The dinosaur theme for the Travis SPARK Park was determined by the students.  Each child designed their ideal playground in their art classes.  Girls and boys alike in grades K-5 overwhelmingly chose dinosaurs.

SPARK a non-profit park program, attempts to make school playgrounds accessible to the community by using federal grant money, school district funds and private donations to fix up each playground. One of the most notable is the playground at Travis Elementary School.  In addition to planting many trees, installing a jogging track and putting in modular playground equipment, SPARK had artist Paul Kittelson construct what looks like a dinosaur skeleton out of concrete.  The phony bones can be climbed on, crawled under, whatever.

"Travis School, one of the best built and most modern of Houston's fine system of public schools, is located in Woodland Heights, and was erected during 1908-09.  Its unusually large playgrounds, covering an entire block, were donated to the city for the purpose." -- From a 1910 brochure from the William A. Wilson Realty Company, developer of the Woodland Heights subdivision.

Noted landscape architect and Travis parent Scott Slaney was instrumental in the design of the park.  The park features a recessed baseball diamond with a jogging track around it.  A major landscape features is some 87 bald cypress trees.  In 1998 a cooperative project between HISD and the Woodland Heights Civic Association installed a beautiful, historic, loop and spear iron fencing around the entire playground.  

The saga of the dinosaur began in 1989 when the newly-formed Friends of Travis began working to develop a master plan to turn Travis, one of the older facilities in HISD, into the kind of exciting learning center that attracts and holds the most promising students.  Some of the designs were very sophisticated, incorporating interactive pieces like scales that were stairs and tongues the children could slide down.  Determined to honor the children's overwhelming input, the group researched all playground equipment.  Discovering that the children were way ahead of the adult designer, there was nothing for sale that even approximated the vision!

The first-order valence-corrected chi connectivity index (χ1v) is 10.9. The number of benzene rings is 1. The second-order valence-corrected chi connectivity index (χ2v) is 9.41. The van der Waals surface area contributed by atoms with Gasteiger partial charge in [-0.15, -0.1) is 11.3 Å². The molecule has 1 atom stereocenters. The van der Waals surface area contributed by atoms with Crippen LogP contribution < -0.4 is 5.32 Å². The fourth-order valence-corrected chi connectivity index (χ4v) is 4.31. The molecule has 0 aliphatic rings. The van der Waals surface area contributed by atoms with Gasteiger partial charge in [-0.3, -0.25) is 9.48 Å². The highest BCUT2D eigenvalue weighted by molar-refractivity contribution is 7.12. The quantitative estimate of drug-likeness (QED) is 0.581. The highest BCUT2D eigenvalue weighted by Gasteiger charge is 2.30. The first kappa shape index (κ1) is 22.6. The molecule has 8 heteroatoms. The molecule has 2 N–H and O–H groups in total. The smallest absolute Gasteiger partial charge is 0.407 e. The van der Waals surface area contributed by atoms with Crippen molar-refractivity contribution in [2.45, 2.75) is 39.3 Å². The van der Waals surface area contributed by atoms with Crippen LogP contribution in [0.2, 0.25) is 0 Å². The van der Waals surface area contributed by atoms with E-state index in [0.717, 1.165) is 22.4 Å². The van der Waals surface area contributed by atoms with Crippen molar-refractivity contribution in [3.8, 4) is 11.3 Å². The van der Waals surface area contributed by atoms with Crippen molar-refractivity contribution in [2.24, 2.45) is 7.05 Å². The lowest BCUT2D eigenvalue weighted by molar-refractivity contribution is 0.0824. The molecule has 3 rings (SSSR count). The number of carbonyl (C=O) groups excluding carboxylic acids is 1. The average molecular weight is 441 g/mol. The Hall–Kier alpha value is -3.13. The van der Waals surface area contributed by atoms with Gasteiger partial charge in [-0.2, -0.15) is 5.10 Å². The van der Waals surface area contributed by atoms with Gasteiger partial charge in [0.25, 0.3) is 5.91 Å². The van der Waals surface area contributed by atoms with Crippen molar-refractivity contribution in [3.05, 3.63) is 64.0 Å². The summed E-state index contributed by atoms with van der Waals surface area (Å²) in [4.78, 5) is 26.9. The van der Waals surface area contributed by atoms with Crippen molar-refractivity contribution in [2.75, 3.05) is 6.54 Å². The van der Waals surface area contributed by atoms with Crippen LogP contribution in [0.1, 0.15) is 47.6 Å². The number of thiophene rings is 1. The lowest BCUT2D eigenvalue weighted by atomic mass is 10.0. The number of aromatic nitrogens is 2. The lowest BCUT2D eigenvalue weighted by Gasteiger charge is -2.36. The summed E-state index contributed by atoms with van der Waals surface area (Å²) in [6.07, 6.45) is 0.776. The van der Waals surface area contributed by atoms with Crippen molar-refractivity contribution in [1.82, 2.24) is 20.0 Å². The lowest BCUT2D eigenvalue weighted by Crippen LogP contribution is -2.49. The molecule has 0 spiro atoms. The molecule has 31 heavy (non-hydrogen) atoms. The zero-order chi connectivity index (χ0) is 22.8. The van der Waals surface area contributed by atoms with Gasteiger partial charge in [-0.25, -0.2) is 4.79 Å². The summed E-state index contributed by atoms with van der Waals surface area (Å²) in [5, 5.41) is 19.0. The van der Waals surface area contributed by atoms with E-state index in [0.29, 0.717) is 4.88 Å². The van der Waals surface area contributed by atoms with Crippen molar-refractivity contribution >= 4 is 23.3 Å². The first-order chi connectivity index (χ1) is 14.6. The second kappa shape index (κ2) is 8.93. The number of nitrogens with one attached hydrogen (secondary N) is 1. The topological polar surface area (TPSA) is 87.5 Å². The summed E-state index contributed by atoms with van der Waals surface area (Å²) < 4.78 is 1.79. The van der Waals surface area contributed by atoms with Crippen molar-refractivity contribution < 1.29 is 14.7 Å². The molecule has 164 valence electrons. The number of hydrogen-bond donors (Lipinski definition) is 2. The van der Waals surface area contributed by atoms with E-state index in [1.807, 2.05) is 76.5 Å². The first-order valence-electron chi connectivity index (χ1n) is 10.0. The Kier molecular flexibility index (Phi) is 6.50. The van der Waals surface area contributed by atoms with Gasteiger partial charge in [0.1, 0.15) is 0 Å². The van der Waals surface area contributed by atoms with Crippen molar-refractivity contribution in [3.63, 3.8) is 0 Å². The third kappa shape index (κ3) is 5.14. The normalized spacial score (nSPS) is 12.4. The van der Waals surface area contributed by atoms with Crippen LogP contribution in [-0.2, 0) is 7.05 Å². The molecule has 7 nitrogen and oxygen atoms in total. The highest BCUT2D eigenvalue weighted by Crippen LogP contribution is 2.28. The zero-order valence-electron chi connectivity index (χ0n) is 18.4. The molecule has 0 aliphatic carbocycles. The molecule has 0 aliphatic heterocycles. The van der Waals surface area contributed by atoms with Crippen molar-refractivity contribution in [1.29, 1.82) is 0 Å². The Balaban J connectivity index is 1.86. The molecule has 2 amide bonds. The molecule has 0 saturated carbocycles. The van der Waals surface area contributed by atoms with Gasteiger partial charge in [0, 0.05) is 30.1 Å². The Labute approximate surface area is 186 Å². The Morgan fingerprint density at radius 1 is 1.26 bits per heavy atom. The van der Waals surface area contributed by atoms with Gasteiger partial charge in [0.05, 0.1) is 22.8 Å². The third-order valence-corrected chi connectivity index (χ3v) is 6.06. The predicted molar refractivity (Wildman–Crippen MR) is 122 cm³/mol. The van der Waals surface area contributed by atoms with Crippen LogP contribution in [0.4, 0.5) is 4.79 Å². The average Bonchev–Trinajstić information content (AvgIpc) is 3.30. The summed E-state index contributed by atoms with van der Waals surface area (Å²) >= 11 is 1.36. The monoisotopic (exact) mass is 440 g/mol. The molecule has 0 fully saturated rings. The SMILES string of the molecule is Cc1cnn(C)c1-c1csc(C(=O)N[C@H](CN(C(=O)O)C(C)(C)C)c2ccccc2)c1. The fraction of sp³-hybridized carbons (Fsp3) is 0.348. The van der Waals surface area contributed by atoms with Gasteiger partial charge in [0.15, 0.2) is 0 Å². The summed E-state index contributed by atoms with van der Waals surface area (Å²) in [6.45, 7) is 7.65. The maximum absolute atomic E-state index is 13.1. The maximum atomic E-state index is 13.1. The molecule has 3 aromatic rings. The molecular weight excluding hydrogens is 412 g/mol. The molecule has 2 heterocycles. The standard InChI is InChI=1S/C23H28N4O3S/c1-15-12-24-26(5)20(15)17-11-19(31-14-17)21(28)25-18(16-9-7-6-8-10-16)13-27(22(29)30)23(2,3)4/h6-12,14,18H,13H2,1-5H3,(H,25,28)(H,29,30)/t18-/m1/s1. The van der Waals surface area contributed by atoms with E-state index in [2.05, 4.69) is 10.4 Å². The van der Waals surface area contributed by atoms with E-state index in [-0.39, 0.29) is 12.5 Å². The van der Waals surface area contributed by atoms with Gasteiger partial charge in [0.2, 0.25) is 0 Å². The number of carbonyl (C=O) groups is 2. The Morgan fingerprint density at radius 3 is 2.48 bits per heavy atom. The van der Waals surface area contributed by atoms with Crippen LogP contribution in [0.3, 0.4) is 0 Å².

Paul Kittleson, a local artist whose prehistoric artwork was once featured on Montrose Boulevard under U.S. Highway 59, was commissioned for the job.  Kittleson's design was so innovative that the parents had to hire a playground safety expert to convince HISD that the dinosaur could be constructed safely.  Installation of the first phase of Kittleson's design, which included a huge skull and a climbable skeleton partially buried in the sand, cost $12,700.  The second phase, completed in 1992 and paid for partially with funds the SPARK program, included more sand pits with bones, a terraced area with concrete steps, a toddler's play area, and wooden playground equipment.